Case Law Details

Case Name : Vianaar Homes Private Limited Vs Assistant Commissioner CGST (Delhi High Court)
Appeal Number : W.P. (C) 2245/2020
Date of Judgement/Order : 03/11/2020
Related Assessment Year :
Courts : All High Courts (6127) Delhi High Court (1621)

Vianaar Homes Private Limited Vs Assistant Commissioner CGST (Delhi High Court)

Conclusion: Authorities had power under Section 174(2)(e) of the CGST Act, 2017 to institute any investigation, inquiry, verification, assessment proceedings, adjudication, etc. under Rule 5A of the Service Tax Rules.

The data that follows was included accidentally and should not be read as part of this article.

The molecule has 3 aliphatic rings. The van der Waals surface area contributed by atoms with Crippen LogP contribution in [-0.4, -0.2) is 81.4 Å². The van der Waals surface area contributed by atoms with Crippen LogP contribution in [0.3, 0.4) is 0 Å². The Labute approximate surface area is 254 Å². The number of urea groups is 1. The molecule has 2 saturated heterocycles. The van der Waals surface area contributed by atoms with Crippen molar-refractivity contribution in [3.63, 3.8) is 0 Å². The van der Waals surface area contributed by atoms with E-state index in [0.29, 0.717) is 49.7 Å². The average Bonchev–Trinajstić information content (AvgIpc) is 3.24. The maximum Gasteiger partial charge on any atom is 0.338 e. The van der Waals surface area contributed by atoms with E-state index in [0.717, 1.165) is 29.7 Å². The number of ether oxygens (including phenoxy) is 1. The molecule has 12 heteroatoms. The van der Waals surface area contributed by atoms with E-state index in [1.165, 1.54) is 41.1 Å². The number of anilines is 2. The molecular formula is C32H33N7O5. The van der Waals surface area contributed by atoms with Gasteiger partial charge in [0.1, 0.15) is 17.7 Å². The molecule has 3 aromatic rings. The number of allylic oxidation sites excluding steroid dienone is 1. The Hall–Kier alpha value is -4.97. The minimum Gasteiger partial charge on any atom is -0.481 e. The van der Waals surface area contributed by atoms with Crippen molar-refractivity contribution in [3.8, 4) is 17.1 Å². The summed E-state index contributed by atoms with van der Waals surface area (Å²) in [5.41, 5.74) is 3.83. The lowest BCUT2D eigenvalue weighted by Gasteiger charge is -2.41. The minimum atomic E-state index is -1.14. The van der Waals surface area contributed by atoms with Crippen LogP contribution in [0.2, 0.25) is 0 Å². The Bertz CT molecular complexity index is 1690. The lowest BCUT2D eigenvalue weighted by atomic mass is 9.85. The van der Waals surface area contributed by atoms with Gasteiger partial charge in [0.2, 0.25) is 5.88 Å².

Held: Assessee-company was engaged in the business of construction of residential complexes since its incorporation. Assessee claimed to be a regular and timely taxpayer under both the Service Tax and GST regime. Officers of Central Goods and Service Tax, Audit-II visited the business premises of assessee, directed the production of certain documents and sought information in relation to the disputed period. In addition thereto, the officers also demanded information pertaining to several group companies of assessee. Despite assessee’s compliance with the above and submission of the requisite information, the officers visited the business premises again on 17.02.2020 as well as 24.02.2020. Their conduct exhibited the intention to continue with the visits, conduct audit/verification proceedings, and give further directions for production of documents and information. Aggrieved with the aforesaid action, assessee had challenged, inter-alia the letter by virtue whereof the authorities had commenced the audit/verification, on the ground that the same was void ab initio, being wholly without jurisdiction as well as without any statutory or legal authority. The primary hypothesis for assailing the action of the authorities was founded on the premise that w.e.f. 01.07.2017, by the advent of the CGST Act, the authorities could not take recourse to a subordinate legislation (i.e. Rule 5A Service Tax Rules, 1994) framed under Chapter V on the Finance Act, 1994, which, by virtue of Section 173 of CGST Act, stood omitted. The duty, tax etc. that was within contemplation of the saving clause was only that which falls within the ambit of section 72 & 73 of the Finance Act, 1994. The material question raised was whether the audit/verification contemplated under Rule 5A was saved despite the repeal of Chapter V. The court took into consideration the decision of the Apex Court in the case of State of Punjab v. Harnek Singh wherein it was held that while interpreting the words “anything duly done or suffered thereunder” used in clause (b) of Section 6 of GCA which were also found in Section 174(2)(b) of the CGST Act, had observed that these words used by the legislature in a saving clause were intended to provide, unless a different intention appeared, that the repeal of an Act would not affect anything duly done or suffered thereunder. Thus, the court having regard to the language used in the saving clause of the CGST Act as well as Sections 6 and 24 of the General Clauses Act, along with the legislative intent behind the repeal and enactment, held that Rule 5A of Service Tax Rules, 1944 framed under the repealed or omitted chapter V of the Finance Act, 1994, was saved. In the instant case, the repeal of the old Act and re-enactment of the new Act was simultaneous. However it did not mean that all investigations, enquiries, audits, assessment proceedings, adjudications and other legal proceedings which form the subject matter of the Service Tax Rules stood abrogated the moment the new law was enacted, or that the officers carrying out the above exercise were stripped of their power to continue with the same because the Service Tax Rules were purportedly not saved.  The audit/verification was a process prior to adjudication. If audit/verification would lead to any tax not paid or short paid, the adjudicatory process would necessarily follow. It could therefore not be construed that the service tax should become due only consequent to the exercise of powers under sections 72 and 73 of the Finance Act, 1994. Assessee might be right to the extent of saying that the audit under Rule 5A was qualitatively and materially different from an audit under section 72A of the Finance Act, 1994. Having regard to the language used in the saving clause of the CGST Act as well as Sections 6 and 24 of the General Clauses Act, along with the legislative intent behind the repeal and enactment, it was held that Rule 5A of Service Tax Rules, 1944 framed under the repealed/omitted chapter V of the Finance Act, 1994, was saved.